He looks at me for a moment. He looks at the check. He’s thinking so his lips are moving. Ssssuuuucccckkkk. He looks back at me.

“I’m going to go to the bank now. Ssssuuuucccckkkk.” I nod and let him go. I figure I should allow tellers, bank managers and security to have as much fun as I. I’m good like that.

When he leaves I watch him race over to his father. Together they look at the receipt. They look at me. They turn their back to shield their master plan from my prying eyes. They look at the credit card receipt. Surreptitiously over their backs to me. Then, their plan fully hatched, rush into their truck and drive away.

That’s all I really wanted.

To prove, once again, how stupid I am, while they were pulling away, I looked at the clock and said, “What else can happen? There’s only thirty minutes left.”

I’m pretty stupid, huh?

At 5:58PM I begin to feel cocky. Two minutes and I can go home! It’s the first of the month so I know the new issue of Kitty Porn will be waiting for me. I’m just hoping I get to it before the cats. They always make such a mess of it.

I rise from my desk, begin to wave the checkered flag (okay, my cash out book) to signify the closing of this derisory day.

And the door opens.

The jolt I felt was exacerbated by the fact that it’s a fan of my work. But not your normal, read my stuff and keep a safe distance fan. This is a guy who needs to compete with me. He makes a pilgrimage to get his monthly badinage. I discourage him at every opportunity but, being locked in a cell with the public, any raving lunatic can just open that door and have unfettered contact with me.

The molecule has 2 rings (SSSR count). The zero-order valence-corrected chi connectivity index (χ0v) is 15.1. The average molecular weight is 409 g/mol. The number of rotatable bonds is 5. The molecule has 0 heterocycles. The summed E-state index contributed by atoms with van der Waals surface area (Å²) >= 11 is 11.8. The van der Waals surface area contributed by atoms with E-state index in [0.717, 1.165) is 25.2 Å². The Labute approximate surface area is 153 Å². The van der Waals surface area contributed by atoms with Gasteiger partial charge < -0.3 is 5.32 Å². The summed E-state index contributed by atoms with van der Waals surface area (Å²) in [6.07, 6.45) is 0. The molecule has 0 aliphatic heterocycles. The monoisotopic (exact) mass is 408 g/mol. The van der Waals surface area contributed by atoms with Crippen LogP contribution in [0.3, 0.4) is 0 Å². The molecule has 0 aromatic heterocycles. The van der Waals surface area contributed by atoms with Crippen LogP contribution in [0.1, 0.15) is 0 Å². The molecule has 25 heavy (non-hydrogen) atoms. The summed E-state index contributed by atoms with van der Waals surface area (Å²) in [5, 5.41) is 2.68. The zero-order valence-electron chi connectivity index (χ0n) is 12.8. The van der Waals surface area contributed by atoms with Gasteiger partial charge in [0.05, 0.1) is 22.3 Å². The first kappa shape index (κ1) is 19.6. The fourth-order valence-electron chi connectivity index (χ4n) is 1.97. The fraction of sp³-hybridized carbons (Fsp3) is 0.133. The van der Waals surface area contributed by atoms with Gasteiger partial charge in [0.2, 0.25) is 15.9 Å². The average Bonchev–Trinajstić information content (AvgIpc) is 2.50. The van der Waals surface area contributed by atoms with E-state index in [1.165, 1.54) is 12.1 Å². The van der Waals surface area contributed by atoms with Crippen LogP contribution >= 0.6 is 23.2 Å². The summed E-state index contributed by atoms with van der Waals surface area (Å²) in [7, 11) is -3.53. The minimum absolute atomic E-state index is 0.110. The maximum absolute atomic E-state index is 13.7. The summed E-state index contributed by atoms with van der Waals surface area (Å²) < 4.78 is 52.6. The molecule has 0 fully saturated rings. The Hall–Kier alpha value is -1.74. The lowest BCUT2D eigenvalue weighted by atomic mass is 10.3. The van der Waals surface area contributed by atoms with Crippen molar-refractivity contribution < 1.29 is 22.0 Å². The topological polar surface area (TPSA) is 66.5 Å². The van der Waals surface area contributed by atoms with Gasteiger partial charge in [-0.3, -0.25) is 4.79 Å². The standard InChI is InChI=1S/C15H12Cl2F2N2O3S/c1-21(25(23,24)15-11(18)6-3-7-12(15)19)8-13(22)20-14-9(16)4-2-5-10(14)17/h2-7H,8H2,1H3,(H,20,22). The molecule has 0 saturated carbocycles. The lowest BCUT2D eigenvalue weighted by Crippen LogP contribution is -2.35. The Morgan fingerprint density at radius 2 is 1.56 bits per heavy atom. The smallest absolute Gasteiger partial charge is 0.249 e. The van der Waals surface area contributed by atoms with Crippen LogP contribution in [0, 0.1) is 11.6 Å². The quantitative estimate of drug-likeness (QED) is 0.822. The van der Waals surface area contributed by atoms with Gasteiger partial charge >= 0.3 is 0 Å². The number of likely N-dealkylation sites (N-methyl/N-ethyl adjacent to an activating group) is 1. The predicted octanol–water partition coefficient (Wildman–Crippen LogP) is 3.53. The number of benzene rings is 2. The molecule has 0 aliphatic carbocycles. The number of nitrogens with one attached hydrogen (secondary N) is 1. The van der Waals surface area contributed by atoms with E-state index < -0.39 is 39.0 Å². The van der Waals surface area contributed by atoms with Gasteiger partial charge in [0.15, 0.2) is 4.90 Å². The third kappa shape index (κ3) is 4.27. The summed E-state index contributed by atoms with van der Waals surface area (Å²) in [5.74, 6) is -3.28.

You think that after a meeting or two people would come to the conclusion that any type of contact, fettered or un, isn’t truly a good thing. Add into that concoction the fact that there’s a competition, well, I stop being the nice guy who shares his humorous life with the bankers and law enforcement agents of the world. I become this other guy. A guy who makes it his mission to smash you into a pile of bile.

Steve Martin said, ‘comedy is not pretty.’ I find it my job to prove it to people like this. It’s not that he’s unlikable, he’s likeable enough. If he’s far enough away. But, up close, it can get a little testy.

I don’t want you to think I’m ungrateful to the people who buy my crap. Nothing could be further from the truth. I think anyone who buys a shirt or book or even reads the shit I send out is not only more brilliant but far better looking than most.